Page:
Washington, D.C., April 8, 2020 - Today, Chicago Mayor Lori Lightfoot and Interim Police Superintendent Charlie Beck shared the need to end gun violence across Chicago, following the city’s most violent day of 2020, where seven people were killed and an additional 14 injured by gun violence across the city. The Chicago Tribune reports that there were more people killed by guns in the city on Tuesday than on any single day since August of 2018. Brady joins with the Mayor in reiterating the need to end gun violence.

Brady President Kris Brown shared:

“The violence in Chicago over the last several days is a reminder that even as our country faces a global pandemic, families and communities are still facing and dealing with daily gun violence. The volume of shootings in Chicago yesterday is a stark testament to that fact. And, as Mayor Lightfoot noted, the demands that these shootings place on the city’s health systems are exceptionally worrisome while the system confronts strains in coping with coronavirus.

Importantly, Mayor Lightfoot is right when she shared how the "disproportionate burden" that Black Chicagoans face related to COVID-19 are the “same communities [that] continue to be plagued by gun violence.” The Mayor is right to spotlight how a history of systemic disparities has fueled both of these crises. Far from the looting or widespread chaos envisioned by the gun lobby and the NRA’s Twitter feed, gun homicide in Chicago during COVID-19 looks much the same as it did before the pandemic.

It’s why we need solutions that address that history and the root causes of community violence. Chicago is afflicted by an influx of guns from outside of the city and the state, brought from states with lax gun safety laws. The city has likewise committed to spending millions on community-based initiatives. These kinds of solutions are a part of why Chicago has continued to see decreases in gun violence by meaningfully investing in communities to break cycles of violence. It is also why today must remind us that we cannot become complacent in the need to address this life-or-death issue.”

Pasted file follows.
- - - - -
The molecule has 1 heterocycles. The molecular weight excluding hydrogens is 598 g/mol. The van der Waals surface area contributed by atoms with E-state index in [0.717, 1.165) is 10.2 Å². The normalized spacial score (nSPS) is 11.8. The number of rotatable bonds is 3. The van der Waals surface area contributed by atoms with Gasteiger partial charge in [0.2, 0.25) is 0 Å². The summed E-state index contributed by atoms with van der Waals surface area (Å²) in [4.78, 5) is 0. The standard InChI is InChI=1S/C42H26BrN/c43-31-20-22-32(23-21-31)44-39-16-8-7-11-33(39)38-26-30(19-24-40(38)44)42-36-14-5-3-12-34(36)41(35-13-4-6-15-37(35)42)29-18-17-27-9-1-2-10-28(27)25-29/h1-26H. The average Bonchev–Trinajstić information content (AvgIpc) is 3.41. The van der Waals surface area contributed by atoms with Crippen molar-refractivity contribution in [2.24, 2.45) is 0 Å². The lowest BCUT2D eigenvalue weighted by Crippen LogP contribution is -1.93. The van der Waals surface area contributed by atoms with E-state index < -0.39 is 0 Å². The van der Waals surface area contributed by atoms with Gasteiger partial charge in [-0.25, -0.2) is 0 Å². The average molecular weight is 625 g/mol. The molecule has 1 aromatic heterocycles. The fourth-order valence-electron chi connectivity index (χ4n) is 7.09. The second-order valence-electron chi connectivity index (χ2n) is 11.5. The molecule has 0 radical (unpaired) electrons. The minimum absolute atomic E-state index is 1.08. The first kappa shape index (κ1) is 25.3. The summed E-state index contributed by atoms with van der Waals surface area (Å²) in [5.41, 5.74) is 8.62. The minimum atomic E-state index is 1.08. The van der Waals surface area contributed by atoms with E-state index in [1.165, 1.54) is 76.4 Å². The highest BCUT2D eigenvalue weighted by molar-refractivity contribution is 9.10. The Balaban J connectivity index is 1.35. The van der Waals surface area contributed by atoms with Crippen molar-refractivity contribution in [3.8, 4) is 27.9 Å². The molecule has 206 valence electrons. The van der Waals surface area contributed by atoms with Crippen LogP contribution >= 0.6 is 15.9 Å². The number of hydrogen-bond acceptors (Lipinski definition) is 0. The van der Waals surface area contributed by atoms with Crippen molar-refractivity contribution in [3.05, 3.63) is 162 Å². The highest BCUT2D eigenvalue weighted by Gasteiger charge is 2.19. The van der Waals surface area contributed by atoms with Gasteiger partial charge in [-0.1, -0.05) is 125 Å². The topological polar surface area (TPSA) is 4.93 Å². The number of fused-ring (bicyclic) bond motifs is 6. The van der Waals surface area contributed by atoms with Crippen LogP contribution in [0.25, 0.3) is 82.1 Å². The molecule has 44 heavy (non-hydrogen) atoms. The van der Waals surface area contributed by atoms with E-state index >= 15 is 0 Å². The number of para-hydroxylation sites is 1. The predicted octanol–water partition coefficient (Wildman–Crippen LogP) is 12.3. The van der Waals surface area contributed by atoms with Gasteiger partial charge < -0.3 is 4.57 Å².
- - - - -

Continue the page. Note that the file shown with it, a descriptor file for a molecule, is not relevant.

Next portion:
It is not surprising gun violence continues to wreak disproportionate harm on Chicago’s Black community even as COVID-19 takes its own toll, because inequality and piecemeal solutions exacerbate both issues. Chicago does not exist in a vacuum. Yet, gun violence in Chicago has become a red herring for national figures opposed to common-sense gun violence protections to point to, despite decreasing crime and gun violence levels.

While Illinois has effective gun laws, many weapons are brought into the state and into Chicago from neighboring states with less robust regulations. In fact,a 2014 report found that 60 percent of guns used in crimes in Chicago from 2009 to 2013 came from other states, with 19 percent coming from neighboring Indiana. Illinois is plagued by the reality that its gun laws are only as strong as its neighbors.

Brady has one powerful mission — to unite all Americans against gun violence. We work across Congress, the courts, and our communities with over 90 grassroots chapters, bringing together young and old, red and blue, and every shade of color to find common ground in common sense. In the spirit of our namesakes Jim and Sarah Brady, we have fought for over 45 years to take action, not sides, and we will not stop until this epidemic ends. It’s in our hands.


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